VIII. Where? Although some of the Hebrew songs in 2019 were familiar to me, at other times I found myself wondering what language I was hearing. Were the slowed-down lyrics in Hebrew, Arabic, or another tongue? Does it even matter? Naharin offers a specific series of references, but there is universality beyond the specificity. This is the tale of our time in Israel, but it is also the tale of our time outside Israel. A flock of dancers weaving through the space, arms raised up, brings to my mind both prisoners of war and refugees, more a category and less a nationality; four women hanging from the wall of the set could be hanging from one of many walls erected around our globe. Rich with form and content, there is room for a layered reading of 2019 that does not require the viewer to be steeped in Israeli culture and society. The images resonate across context, across space, and across time. As 2019 comes to a close, as the second decade of the 2000s reaches its end, we live in a world that is rife with conflicts and challenges. As Naharin’s 2019 is born, as it begins its lifespan as a work of art and welcomes viewers to spend 75 minutes of their time in its space, it provides opportunities for reflection, on aesthetic and political grounds alike. 

IX. 2019: You will yet see, you will yet see, 
How good it will be,
Next year.”  
To a better 2020. Happy New Year.

Batsheva Dance Company 2019

Photos by Ascaf.

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Batsheva Dance Company: Ohad Naharin & Tabaimo’s “Furo”

Posted on 14 March 2012 by Deborah Friedes Galili


Video: Excerpts of Ohad Naharin & Tabaim’s Furo, performed by the Batsheva Dance Company.

Nearly four years ago, I saw Furo – a collaboration between choreographer Ohad Naharin and video artist Tabaimo – when it was performed at Tel Aviv’s port.  Now Furo is back at Batsheva Dance Company’s Studio Varda in the Suzanne Dellal Centre from March 15-26.

Furo fascinated me in 2008, spurring me to write two posts at the time: one after attending the press conference and one after watching the performance on the day of its Tel Aviv premiere.  Both of my reflections are below, and ticket information for the current run of Furo is at the end of the article. 

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Batsheva Dance Company in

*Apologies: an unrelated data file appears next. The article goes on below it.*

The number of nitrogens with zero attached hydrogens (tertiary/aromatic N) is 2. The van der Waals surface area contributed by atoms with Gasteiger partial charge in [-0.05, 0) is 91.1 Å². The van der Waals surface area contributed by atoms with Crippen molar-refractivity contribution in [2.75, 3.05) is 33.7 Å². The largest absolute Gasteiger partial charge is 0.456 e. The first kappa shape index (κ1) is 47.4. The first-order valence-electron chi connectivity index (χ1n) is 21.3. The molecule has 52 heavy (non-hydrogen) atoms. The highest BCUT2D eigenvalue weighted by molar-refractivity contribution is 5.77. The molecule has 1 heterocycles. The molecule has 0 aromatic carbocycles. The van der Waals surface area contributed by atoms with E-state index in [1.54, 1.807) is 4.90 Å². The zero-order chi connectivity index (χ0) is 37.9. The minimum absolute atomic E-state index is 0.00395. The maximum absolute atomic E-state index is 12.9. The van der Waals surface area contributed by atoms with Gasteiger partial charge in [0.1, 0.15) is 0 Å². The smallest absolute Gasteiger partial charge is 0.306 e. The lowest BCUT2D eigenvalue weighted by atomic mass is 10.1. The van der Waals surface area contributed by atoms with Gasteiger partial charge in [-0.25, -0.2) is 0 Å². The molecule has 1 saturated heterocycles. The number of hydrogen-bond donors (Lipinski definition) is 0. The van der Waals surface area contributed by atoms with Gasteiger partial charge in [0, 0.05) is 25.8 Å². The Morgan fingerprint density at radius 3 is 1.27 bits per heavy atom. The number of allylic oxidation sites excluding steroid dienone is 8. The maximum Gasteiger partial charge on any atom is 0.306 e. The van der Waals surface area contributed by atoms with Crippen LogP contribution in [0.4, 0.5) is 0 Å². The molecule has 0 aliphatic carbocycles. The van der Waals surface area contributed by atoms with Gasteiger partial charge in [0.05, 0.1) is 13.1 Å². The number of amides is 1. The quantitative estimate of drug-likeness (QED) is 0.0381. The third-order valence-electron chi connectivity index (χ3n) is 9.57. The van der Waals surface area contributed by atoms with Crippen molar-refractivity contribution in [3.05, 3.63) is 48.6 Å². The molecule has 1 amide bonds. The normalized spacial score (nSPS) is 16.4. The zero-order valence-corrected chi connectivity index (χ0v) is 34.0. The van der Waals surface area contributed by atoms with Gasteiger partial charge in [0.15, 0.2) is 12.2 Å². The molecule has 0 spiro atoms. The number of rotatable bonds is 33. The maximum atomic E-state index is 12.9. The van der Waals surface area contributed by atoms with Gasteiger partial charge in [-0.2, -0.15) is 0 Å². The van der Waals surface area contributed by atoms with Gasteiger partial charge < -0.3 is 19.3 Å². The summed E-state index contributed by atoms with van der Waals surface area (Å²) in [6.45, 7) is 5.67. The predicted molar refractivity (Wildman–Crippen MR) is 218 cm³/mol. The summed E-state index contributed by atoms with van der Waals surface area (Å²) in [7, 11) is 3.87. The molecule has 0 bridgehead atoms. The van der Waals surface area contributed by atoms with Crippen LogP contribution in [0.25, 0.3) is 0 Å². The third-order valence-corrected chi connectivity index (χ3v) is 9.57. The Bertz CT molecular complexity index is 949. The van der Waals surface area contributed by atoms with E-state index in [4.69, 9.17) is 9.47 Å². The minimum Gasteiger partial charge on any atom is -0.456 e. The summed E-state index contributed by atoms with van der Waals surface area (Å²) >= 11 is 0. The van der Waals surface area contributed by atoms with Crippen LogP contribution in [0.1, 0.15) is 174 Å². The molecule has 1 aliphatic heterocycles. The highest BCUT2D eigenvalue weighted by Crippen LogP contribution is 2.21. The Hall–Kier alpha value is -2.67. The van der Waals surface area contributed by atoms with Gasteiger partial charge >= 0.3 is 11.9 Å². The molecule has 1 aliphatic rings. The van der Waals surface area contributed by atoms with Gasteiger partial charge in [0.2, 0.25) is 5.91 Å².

Furo.  Photograph by Gadi Dagon.

The text below was originally published as “Moving Forward with Ohad Naharin’s ‘Furo'” on The Winger on May 14, 2008.

A question was asked in Hebrew, restated in English, and then translated into Japanese. This was part of the scene at yesterday’s press conference for Furo, a collaboration between Ohad Naharin and the Japanese video artist Tabaimo.

In the last two decades, Israeli choreographers – led by Naharin – have pushed the boundaries of their art form along with their foreign counterparts.  Furo continues this move forward.  Globalization, collaboration, installation, technology, and video art are some of the hot words right now, and every one of these terms can be used in a discussion about Furo.

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The View from Here

Posted on 11 March 2012 by Deborah Friedes Galili

George Staib on the banks of the Jordan River.

This is a guest post by George Staib.

It was late in the spring of 2011 when I found myself on the banks of the Jordan River, discussing dance with an Israeli friend of mine, with whom I had shared a stage in Atlanta, GA. The new environment, the reconnection, and the gentle vigor of the words flowed as effortlessly as the river itself. Marked with a bit of sadness, that moment encapsulated my Tel Aviv dance experience, which was coming to a close. It was my intention to be submerged in a dance community that shouted boldly and succinctly from across an ocean, which I did. I did this for five weeks, met open arms, and have been changed forever.

My fascination with Israeli modern dance crept up on me. It was a performance of Deca Dance by the New York based company, Cedar Lake, which drew my attention to Israel, namely to Ohad Naharin. Prior, my wife had seen Naharin’s Mamootot, and though I had no first-hand experience of the work, her words were vivid, and I sat transfixed listening to the account she had given of Batsheva’s performance in Brooklyn. With the wonders of YouTube, I found that the images that presented themselves on my screen were varied, distinct, chilling, and captivating. I fell into an abyss of curiosity, admiration, and overwhelming addiction to what I was seeing. Modern dance, to me, had been reinvented. Rather it returned to what I believe its original intention was: communication.